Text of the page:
Monster alligators are being killed this alligator season. The gators bagged so far have broken long standing records.
But are there gators and creatures that big roaming the Mississippi River near Memphis?
You talk to local fisherman, and if you believe all the tales they tell, there are plenty of reasons to stay out of the water. Some of the stories they tell you will keep you out of the water permanently, and none of what they tell you seems anything but believable.
Tunica Lake Cutoff, an ancient Yazoo elbow of the Mississippi River. About 20 miles south of Memphis.
Billy stearns is heading out on the water, with his fishing buddy, his dog Slick. They're out here all the time. In the boat with Billy as well is his good buddy Larry McMullen, and his lap dog Darla.
"The old story goes that everyday fishing they don't take it off your life," Stearns said. "Like I told you, if that holds true I'll live to a ripe old age."
They take it slow across the water. Among their concerns, flying monsters, big fish, that will take you out.
"We have a serious problem with these flying carp, Asian Carp, whatever the species maybe," Stearns said.
The fish are so bad, Larry has outfitted the boat with a cage to stop the fish from flying in.
"It's saved me from being injured several times," he said.
Billy's dog Slick has had a few scraps with fish that have landed on deck.
Among the fish out here that Billy and Larry would much rather catch are giant catfish.
"Well we've had 100 pounders come out of the river."
"Oh I've heard of them 100 pounds. I've caught the biggest one I caught is 43 pounds."
Toothy Gar fish, a bony prehistoric monster of a fish, friends have told them of Gar so big, the boat couldn't drag them. Billy says a friend caught one he couldn't get in the boat.
"He was between 250-300 pounds, said his eye was as big as a silver dollar, and he couldn't even pull him with a 12-foot John boat up stream," he said.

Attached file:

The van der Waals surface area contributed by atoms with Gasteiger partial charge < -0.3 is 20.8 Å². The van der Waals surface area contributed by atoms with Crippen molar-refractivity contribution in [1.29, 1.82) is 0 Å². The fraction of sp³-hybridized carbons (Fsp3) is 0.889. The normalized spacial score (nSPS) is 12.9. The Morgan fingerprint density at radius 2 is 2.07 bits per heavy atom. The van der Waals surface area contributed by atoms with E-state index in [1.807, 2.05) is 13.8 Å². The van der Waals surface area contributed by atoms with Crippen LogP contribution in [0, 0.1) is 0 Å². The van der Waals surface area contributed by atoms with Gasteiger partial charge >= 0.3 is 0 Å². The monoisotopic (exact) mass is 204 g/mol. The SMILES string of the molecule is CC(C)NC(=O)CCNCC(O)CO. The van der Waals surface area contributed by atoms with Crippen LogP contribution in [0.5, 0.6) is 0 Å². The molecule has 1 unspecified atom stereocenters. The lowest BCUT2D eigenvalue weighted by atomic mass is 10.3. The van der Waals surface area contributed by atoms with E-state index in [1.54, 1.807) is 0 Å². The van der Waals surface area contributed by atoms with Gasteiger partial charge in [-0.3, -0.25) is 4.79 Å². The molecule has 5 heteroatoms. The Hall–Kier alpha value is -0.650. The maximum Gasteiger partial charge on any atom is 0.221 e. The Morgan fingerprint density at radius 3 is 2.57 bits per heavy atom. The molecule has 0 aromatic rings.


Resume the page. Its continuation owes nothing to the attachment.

Another area fisherman, who doesn't want to go on camera for fear of being called crazy, said at this very stretch of river in Tunica County, Miss., during this year's flood, he saw a 15-foot alligator.
That would mean an alligator as big as the one caught in the past weekend that set a Mississippi record was roaming the river in Tunica County. Now give that some thought.
"He doesn't have any enemies, he eats anything he catches - dogs, cats, fish, ducks, anything."
"Oh I am sure there are alligators around here. Said he seen one and paddled up to him and he just went under and took off into deeper water."
Then there are talks of a fishy monster in the Mississippi so big it has local fisherman screaming "bull shark!" According to the Illinois Department of Natural Resources in the 1930s two fisherman in Illinois caught a five-foot bull shark in the Mississippi River.
Bull sharks can survive in fresh water and are dangerous sharks with man-eating reputations. The bull shark was caught 1,700 miles upriver from the sea in the 1930s. Bull sharks have been known to swim as many as 2,500 miles inland in fresh water.
"Oh I have never seen any of those. No I haven't."
"Lewis and Clark went all the way to the ocean, so maybe that bull shark just traveled to find him a girlfriend? I ain't got any idea."
It's a wonder we don't have more encounters with these monsters, but maybe it's because we don't spend much time on the sunny sandy shores of the Mighty Mississippi. Still we are told, the monsters are out there, monsters of the Mississippi.